With its lack of vicious and misleading political ads, this primary season has been like none other in a generation, writes The New York Times’ Jim Rutenberg.
How long that will last? We may find out today.
Some Democratic strategists credit a provision of the 2002 McCain-Feingold campaign-finance reform law for the smiley-face tone. The rule requires a candidate to endorse any and every political ad run by his (or her) campaign — in the ad itself. You’ve seen and heard them: (an image of John Edwards or John Kerry on the screen) “I’m John Edwards (Kerry). I’m running for president, and I approve of this message.”
If that’s what is keeping things out of the gutter, then a decision by the Federal Election Commission (FEC), which is meeting today, could well turn the advertising (and fund-raising) landscape on its head.
The Democrats think they have found a loophole in the McCain-Feingold law (which the party largely supported) that would remove limits on “soft money” donations, the big checks from PACs and other special interests. The loophole is in the form of so-called 527 organizations (named after a section of the IRS code granting them tax-exempt status). The 527s are independent groups with no direct tie to the candidate, and thus are not bound by spending limits, say the Democrats. As a result, they are free to invest as much as they want on advertising and voter registration.
As Time magazine reports, a decision by the FEC on the future of 527s could have enormous impact on the financial muscle of the Democrats. The Bush campaign’s war-chest is about $100 million, whereas apparent front-runner John Kerry’s is about empty, says Time. Absent some outside help — from whatever source — the Democrats will have a tough time reaching millions of undecided voters.
According to a report in The Washington Post, FEC Chairman Bradley A. Smith wrote a memo to his five fellow commissioners arguing that the 527 committees should be allowed to raise and spend this “soft money” with no FEC controls. (Among those arguing against this position are the sponsors of the reform law, Sens. John McCain and Russell Feingold.)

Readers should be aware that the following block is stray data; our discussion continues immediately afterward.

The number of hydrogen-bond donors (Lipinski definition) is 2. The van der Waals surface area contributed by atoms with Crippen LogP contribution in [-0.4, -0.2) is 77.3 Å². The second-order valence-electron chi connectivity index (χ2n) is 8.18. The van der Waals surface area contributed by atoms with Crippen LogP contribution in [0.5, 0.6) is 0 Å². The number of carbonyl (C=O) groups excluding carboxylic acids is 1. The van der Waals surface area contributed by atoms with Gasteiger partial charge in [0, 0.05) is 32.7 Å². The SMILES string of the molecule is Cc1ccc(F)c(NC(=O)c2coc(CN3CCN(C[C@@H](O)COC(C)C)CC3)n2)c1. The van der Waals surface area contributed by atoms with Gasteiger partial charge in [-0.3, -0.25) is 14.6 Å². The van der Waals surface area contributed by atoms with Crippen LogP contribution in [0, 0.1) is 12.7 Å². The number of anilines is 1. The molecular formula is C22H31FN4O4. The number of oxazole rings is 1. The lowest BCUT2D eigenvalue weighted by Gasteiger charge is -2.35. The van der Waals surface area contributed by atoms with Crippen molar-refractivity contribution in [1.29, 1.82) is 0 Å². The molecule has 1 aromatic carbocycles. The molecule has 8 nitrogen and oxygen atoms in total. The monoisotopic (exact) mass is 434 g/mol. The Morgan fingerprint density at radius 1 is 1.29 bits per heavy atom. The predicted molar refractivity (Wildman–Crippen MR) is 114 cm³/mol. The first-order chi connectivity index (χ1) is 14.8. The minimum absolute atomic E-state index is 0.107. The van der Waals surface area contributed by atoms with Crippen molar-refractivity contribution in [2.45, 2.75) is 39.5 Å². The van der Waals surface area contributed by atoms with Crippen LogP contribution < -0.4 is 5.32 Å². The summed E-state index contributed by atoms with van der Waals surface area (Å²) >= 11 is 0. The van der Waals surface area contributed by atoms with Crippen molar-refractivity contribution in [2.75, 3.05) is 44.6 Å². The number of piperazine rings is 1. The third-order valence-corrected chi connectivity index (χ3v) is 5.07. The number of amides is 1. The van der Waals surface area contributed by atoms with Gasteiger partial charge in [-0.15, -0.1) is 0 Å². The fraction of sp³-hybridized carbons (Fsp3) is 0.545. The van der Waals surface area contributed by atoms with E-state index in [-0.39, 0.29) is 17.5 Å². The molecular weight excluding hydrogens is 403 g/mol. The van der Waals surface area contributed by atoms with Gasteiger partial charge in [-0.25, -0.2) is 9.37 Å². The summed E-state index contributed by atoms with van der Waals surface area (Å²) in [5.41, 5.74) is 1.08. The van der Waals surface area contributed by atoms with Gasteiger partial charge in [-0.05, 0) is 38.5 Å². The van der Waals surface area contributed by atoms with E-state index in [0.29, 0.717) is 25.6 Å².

The popularity of the 527s is apparent. One group, calling itself America Coming Together (ACT) has raised $12.5 million, with a goal of $95 million. Contributors include financier George Soros, who has donated $6.5 million to the pro-Democratic group. (Soros’ Open Society Institute is one of several funders of Campaign Desk.) Ultimately, the Democrats hope to raise $190 million through the 527s before November.
As Time notes, regardless of the FEC’s decision, the Republicans — who sought the FEC ruling on the 527s — will wind up having it both ways. If 527s are shut down by the FEC, the GOP can simply rely on their larger base of individual contributors who already are allowed to write hard-money checks of $2,000 per person. If 527s are allowed, they can create their own 527s — what about Daddy Warbucks for a Better America? — and rake in money like the Democrats.
Finances aside, the ability of these independent organizations to shape the tenor of the debate — as well as the issues — has some strategists worried. As long as the ads came from the candidate’s own handlers, the campaign retained control, says Bill Carrick, who was media strategist for Rep. Dick Gephardt’s 2004 campaign.
“If you don’t have the campaign doing the ad itself, you’re going to run into more negativity, more goofy subjects — especially if somebody has an agenda,” said Carrick in an interview from his Los Angeles office. “You can imagine all the esoteric issues that people will choose to raise if they don’t have to check in first with the campaign.”
As for the requirement that candidates personally endorse their own ads, Carrick says he and his fellow Democratic media advisors plan to watch closely how their Republican counterparts tack on an appearance by George Bush at the end of each commercial.
Such a tagline will put the president smack in the middle of the political fray, says Carrick, “and down from the Rose Garden pedestal damn fast.”Susan Q. Stranahan wrote for CJR.